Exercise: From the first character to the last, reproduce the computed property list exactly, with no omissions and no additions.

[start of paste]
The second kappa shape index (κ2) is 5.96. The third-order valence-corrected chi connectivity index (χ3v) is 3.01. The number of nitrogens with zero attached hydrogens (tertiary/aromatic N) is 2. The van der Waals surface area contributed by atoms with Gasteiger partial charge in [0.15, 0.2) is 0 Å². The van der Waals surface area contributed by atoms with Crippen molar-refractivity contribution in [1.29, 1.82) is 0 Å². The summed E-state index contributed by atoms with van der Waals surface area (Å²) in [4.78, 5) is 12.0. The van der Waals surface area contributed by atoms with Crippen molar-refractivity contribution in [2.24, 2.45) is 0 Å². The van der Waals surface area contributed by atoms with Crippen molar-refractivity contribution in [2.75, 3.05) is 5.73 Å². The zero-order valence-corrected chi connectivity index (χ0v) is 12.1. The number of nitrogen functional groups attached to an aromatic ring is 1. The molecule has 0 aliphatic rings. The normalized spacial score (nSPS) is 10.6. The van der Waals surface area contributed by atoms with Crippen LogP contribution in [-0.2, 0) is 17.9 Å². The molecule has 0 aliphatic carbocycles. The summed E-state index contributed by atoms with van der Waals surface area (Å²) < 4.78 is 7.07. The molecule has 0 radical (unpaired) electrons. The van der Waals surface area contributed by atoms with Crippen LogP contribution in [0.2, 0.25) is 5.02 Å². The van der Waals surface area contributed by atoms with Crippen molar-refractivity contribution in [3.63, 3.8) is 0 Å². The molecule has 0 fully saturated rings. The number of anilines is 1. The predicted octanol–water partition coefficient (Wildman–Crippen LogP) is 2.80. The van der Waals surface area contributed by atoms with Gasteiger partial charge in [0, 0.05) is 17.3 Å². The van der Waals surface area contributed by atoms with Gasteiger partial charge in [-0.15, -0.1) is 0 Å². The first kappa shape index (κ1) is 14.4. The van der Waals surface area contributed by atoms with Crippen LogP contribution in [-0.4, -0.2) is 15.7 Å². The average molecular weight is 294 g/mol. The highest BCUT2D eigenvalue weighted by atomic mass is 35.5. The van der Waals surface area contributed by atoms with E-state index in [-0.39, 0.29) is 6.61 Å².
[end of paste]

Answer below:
The second kappa shape index (κ2) is 5.96. The third-order valence-corrected chi connectivity index (χ3v) is 3.01. The number of nitrogens with zero attached hydrogens (tertiary/aromatic N) is 2. The van der Waals surface area contributed by atoms with Gasteiger partial charge in [0.15, 0.2) is 0 Å². The van der Waals surface area contributed by atoms with Crippen molar-refractivity contribution in [1.29, 1.82) is 0 Å². The summed E-state index contributed by atoms with van der Waals surface area (Å²) in [4.78, 5) is 12.0. The van der Waals surface area contributed by atoms with Crippen molar-refractivity contribution in [2.24, 2.45) is 0 Å². The van der Waals surface area contributed by atoms with Crippen molar-refractivity contribution in [2.75, 3.05) is 5.73 Å². The zero-order valence-corrected chi connectivity index (χ0v) is 12.1. The number of nitrogen functional groups attached to an aromatic ring is 1. The molecule has 0 aliphatic rings. The normalized spacial score (nSPS) is 10.6. The van der Waals surface area contributed by atoms with Crippen LogP contribution in [-0.2, 0) is 17.9 Å². The molecule has 0 aliphatic carbocycles. The summed E-state index contributed by atoms with van der Waals surface area (Å²) < 4.78 is 7.07. The molecule has 0 radical (unpaired) electrons. The van der Waals surface area contributed by atoms with Crippen LogP contribution in [0.2, 0.25) is 5.02 Å². The van der Waals surface area contributed by atoms with Crippen molar-refractivity contribution in [3.63, 3.8) is 0 Å². The molecule has 0 fully saturated rings. The number of anilines is 1. The predicted octanol–water partition coefficient (Wildman–Crippen LogP) is 2.80. The van der Waals surface area contributed by atoms with Gasteiger partial charge in [0, 0.05) is 17.3 Å². The van der Waals surface area contributed by atoms with Gasteiger partial charge in [-0.15, -0.1) is 0 Å². The first kappa shape index (κ1) is 14.4. The van der Waals surface area contributed by atoms with Crippen LogP contribution in [-0.4, -0.2) is 15.7 Å². The average molecular weight is 294 g/mol. The highest BCUT2D eigenvalue weighted by atomic mass is 35.5. The van der Waals surface area contributed by atoms with E-state index in [-0.39, 0.29) is 6.61 Å².